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All You Need To Know About Bathing After Giving Birth

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Childbirth is a marathon. And, soon after the experience; for all the sweat, blood, and uncleanliness, it might be natural for you to feel like taking a bath. But, when you can take a bath after giving birth is not something that you get to decide, your OB/GYN is the best judge. It’s different for a C-section mom, who can’t bathe for at least a couple of weeks or until the scars have healed, and it’s different for a mom who had a vaginal birth. Here’s all you need to know about bathing after childbirth:

All-You-Need-To-Know-About-Bathing-After-Giving-Birth

 

How early can you take a bath post delivery?

Most medics might recommend a warm bath in a bathtub to get relief from the aching body and muscles after all the pushing business. Bathing is also likely to take care of your vaginal or perineal swelling. You naturally feel fresh and energetic after a bath, and promote better blood circulation. However, a shower is not usually recommended.

How safe is it to bathe after delivery?

If you have had a vaginal birth, immediate bathing after delivery might not be advisable. A shower is likely to put you at the risk of infection, especially if you have undergone an episiotomy or have stitches in the perineal region. If exposed to water or moisture, there is every likelihood that there will be contamination, and it could hamper your healing mechanism. Also, your doctor or midwife instruct you or provide alternative means to bathing for personal hygiene. In case you haven’t received your instruction in the discharge summary, you might as well ask them for the same.

If you’ve a had a C-section, you will most likely be asked not to bathe for almost two weeks or until the wound heals. Modern soluble stitches, however, allow C-section moms to take a bath once every two days after the surgery, but your doctor will be the best person to recommend it. Even otherwise, sponge bathing is recommended in most cases, long as you don’t touch the incision.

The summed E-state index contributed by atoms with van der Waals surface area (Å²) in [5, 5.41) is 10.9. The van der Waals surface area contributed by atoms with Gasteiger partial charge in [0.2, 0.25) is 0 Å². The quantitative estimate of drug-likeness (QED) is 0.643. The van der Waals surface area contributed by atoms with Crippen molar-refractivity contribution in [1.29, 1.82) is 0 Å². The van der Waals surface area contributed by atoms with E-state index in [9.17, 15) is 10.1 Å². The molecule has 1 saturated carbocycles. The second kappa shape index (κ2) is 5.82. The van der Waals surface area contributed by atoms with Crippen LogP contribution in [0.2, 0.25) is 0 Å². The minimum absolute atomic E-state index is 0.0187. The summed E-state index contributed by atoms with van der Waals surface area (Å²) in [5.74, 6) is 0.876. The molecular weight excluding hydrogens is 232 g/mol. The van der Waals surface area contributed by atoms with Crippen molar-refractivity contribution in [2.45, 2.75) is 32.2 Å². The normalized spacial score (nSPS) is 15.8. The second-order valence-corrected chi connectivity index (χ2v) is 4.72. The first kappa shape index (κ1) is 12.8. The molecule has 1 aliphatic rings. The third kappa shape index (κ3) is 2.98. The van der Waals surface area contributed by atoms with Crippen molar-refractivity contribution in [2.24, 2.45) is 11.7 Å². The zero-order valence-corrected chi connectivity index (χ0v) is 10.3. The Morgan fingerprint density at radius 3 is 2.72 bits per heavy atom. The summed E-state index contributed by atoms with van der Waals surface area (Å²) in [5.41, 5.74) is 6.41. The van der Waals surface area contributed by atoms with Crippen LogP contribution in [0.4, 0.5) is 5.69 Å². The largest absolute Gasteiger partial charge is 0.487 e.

Means of bathing:

Bathtubs are relaxing and comforting, especially when your body is exhausted from labor. If you have had excessive vaginal swelling, a sitz-bath might be a good option. A sponge bath is the safest when it comes to C-section. However, high-pressure showers are totally discouraged for they can worsen worn out tissues.

A word of caution: Drain the water after every bath in a bathtub. Using hot tubs before six weeks is recommended only if the tub is extremely clean. It’s important that you keep any form of contamination in the early weeks after delivery at bay, as you are still healing. Also, if you are bleeding, you might contaminate the tub for others or subsequent use.

Apart from healthy bathing, you need to make a note of the following too when it comes to cleaning yourself:

  1. Use sanitary pads instead of tampons as they increase the risk of infection.
  1. Use ice-packs or ice wrapped in cloth to your perineal region at fifteen-minute intervals to relieve yourself of swelling or pain.
  1. Don’t douche fluids or perfumes inside your vagina.

Credits:MomJunction

CureJoy Editorial

The CureJoy Editorial team digs up credible information from multiple sources, both academic and experiential, to stitch a holistic health perspective on topics that pique our readers' interest.

CureJoy Editorial

The CureJoy Editorial team digs up credible information from multiple sources, both academic and experiential, to stitch a holistic health perspective on topics that pique our readers' interest.

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